Whether you already have a dog and are considering adopting a cat, or vice versa, it is very important to think about their first introduction. By letting a loose cat and an off-leash dog meet each other in an open room for the first time, you are probably setting up both animals to fail. Instead, plan ahead and take your time.
Matching Cats with Dogs
If you’re thinking of getting a cat for your dog or a dog for your cat, it’s important to consider both animals’ personalities. It may be helpful to look for a companion that has already been exposed to the other species in the past.
If a dog attempts to aggressively chase, pin, pick up or otherwise “manhandle” any cat, it is best to not even consider getting a cat — or at least to proceed with caution. Additionally, a dog who growls, lunges at or obsessively barks at a cat would probably do best in a cat-free environment. Likewise, a cat who growls, swats at, runs from or hides from dogs would probably prefer to not live with a dog.
If a dog loves chasing things, then a fearful, shy cat who runs away probably wouldn’t be the best choice, as it could trigger the dog to chase. Similarly, an energetic cat who runs and pounces would fall into this same category. A better match here would be a calm, confident cat who will not run (in fear or play).
If a dog plays roughly, it is best to avoid kittens or elderly cats who can easily be hurt. Instead, stick to playful adults who are interested in play, but are also confident enough to take care of themselves. If a cat is rambunctious or playful, a dog that is playful, but gentle, could be a great option.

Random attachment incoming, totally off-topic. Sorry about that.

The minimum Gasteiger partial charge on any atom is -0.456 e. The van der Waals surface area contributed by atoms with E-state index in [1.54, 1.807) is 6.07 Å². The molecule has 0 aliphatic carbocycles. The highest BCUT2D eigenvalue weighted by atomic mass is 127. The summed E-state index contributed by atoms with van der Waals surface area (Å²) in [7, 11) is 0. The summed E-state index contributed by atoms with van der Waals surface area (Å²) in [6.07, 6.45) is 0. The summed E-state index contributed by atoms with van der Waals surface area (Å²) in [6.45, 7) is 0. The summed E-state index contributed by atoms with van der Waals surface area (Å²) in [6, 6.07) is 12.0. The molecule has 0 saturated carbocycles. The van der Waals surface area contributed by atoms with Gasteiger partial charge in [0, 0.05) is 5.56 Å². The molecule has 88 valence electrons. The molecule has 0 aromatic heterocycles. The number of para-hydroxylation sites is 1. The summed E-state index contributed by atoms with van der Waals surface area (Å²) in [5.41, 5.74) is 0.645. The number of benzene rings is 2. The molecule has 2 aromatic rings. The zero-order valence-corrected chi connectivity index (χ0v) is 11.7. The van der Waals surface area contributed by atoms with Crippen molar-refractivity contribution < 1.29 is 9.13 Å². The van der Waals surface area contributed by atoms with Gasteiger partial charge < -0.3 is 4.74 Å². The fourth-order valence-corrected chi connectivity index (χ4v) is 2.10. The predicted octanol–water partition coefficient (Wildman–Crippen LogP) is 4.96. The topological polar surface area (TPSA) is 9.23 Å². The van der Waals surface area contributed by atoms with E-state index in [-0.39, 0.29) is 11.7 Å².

If a dog or cat is elderly, laid back, quiet or anxious, then a calm counterpart would be best. Avoid rambunctious companions who may annoy, frighten or otherwise bother the other pet.
The Introduction Process
Regardless of whether you are getting a new cat or a new dog, the first introduction between your current pet and your new pet is a very important part of the process. Here are four steps that can help you ensure a successful meeting:
Step 1: Choose the proper location for the first meeting
Resident cat to new dog: If you are adopting a dog, you should not take your cat to meet him at a shelter, or other establishment which houses a number of animals for health and safety reasons. Instead, the introduction should take place at home.
Resident dog to new cat: If you are adopting a cat, do not take your dog into a shelter and expose him to the cats, as this can be highly stressful or traumatic for all of the cats. Also, it is not necessarily a good indicator of how the dog will react at home. Instead, ask the shelter’s adoption counselors whether they have any dog-savvy, confident cats they will allow to meet your dog under controlled conditions. If this is not possible, an alternative would be to have your dog meet a dog-savvy cat who belongs to a friend or relative. As a last resort, you can bring your new kitty home and do an introduction at home.
Step 2: Seperate the animals
Across a few days, rotate which animal has freedom and which is confined to allow each animal plenty of time to investigate the other one’s scent.